Study cites film gains amid tax-break battle

Gloucester Times
February 16, 2010
From Staff and Wire Reports

While most of the nation’s film and television production still takes place in New York and California, Massachusetts ranks high among the fastest-growing locations, according to a new study from the University of Massachusetts Boston.

The film and television industry has also aided local job growth in the construction and transportation sectors and has generated new career paths for Bay State college graduates, the report added.

But how extensively that will continue may rest with the fate of a plan to scale back tax credits being explored by Gov. Deval Patrick.

“Employment in film and television production has increased in Massachusetts during a period when total state employment has been on the decline,” the UMass Boston report found. “There is also evidence that some of this job growth has helped to offset job losses in particularly hard-hit trades like construction and transportation, as workers from these sectors have found work in film and television production.”

The 72-page study, however, comes as Patrick has proposed capping the present $125 million tax incentive program at $50 million as one of several ways to close a $2.7 billion structural deficit in the fiscal 2011 budget. The tax credit program was created in 2005 by the Legislature.

According to data the study uses from the Motion Picture Association of America and others, the state grabbed slightly more than 1 percent of total national spending on motion pictures and television productions in 2007.

“While Massachusetts does not currently capture a large percentage of the national film and television production spending, it seems to be growing more rapidly than other states (some of which have more generous tax programs) and capturing work that might otherwise be taking place elsewhere,” the report said.

Those figures also predated some significant film production work on and around Cape Ann in 2008 and 2009.

In 2008, the hit comedy “The Proposal,” starring Sandra Bullock, Ryan Reynolds and Betty White, filmed extensively in Rockport, and in Gloucester and Manchester.

Mel Gibson’s current “Edge of Darkness” also filmed along Rockport’s Cape Hedge Beach in 2008. And, in 2009, Essex played host for several months to the filming of Adam Sandler’s “Grown Ups,” with Chris Rock and Salma Hayek, netting the town $150,000 for the use of Centennial Grove, and pumping more than $1 million into the Essex economy, according to estimates.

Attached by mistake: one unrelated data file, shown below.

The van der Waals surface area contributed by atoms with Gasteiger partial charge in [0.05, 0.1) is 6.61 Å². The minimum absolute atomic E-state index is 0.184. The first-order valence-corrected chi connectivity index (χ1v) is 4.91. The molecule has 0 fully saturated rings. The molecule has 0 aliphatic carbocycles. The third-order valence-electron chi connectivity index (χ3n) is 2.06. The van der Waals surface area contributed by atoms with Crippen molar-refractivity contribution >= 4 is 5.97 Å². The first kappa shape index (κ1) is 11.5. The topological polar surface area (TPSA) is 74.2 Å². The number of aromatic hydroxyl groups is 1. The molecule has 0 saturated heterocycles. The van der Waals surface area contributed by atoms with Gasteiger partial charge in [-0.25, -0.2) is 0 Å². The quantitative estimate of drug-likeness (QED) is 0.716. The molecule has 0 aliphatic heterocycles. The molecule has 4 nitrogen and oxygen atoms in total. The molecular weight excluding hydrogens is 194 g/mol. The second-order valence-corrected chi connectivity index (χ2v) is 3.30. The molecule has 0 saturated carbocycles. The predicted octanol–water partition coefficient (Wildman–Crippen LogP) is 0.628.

Chris O’Donnell, a film industry union official and founding member of the Massachusetts Production Coalition, cited the UMass Boston report last week in urging Patrick not to cut the tax credit.

“While we empathize with the governor’s need to identify revenue to help fill the budget gap, we are concerned that the proposed $50 million cap on the credit will drive the film and television industry to another state.

“The benefits of the credit — jobs creation and building the industry’s infrastructure — far outweigh its cost,” O’Donnell said.

The study, funded through a “creative economy initiatives” fund at UMass Boston, was primarily authored by Pacey Foster, a management and marketing professor, and David Terkla, an economics professor.

The study employed federal and local economic data, interviews with industry participants, and employment and spending data provided by local unions.

Material from the State House News Service was used in this report by Times staff.

Editorial: Film tax credit boosts state, shouldn’t be subject to cap
Robert DeLeo: Film tax credit plays role in job growth



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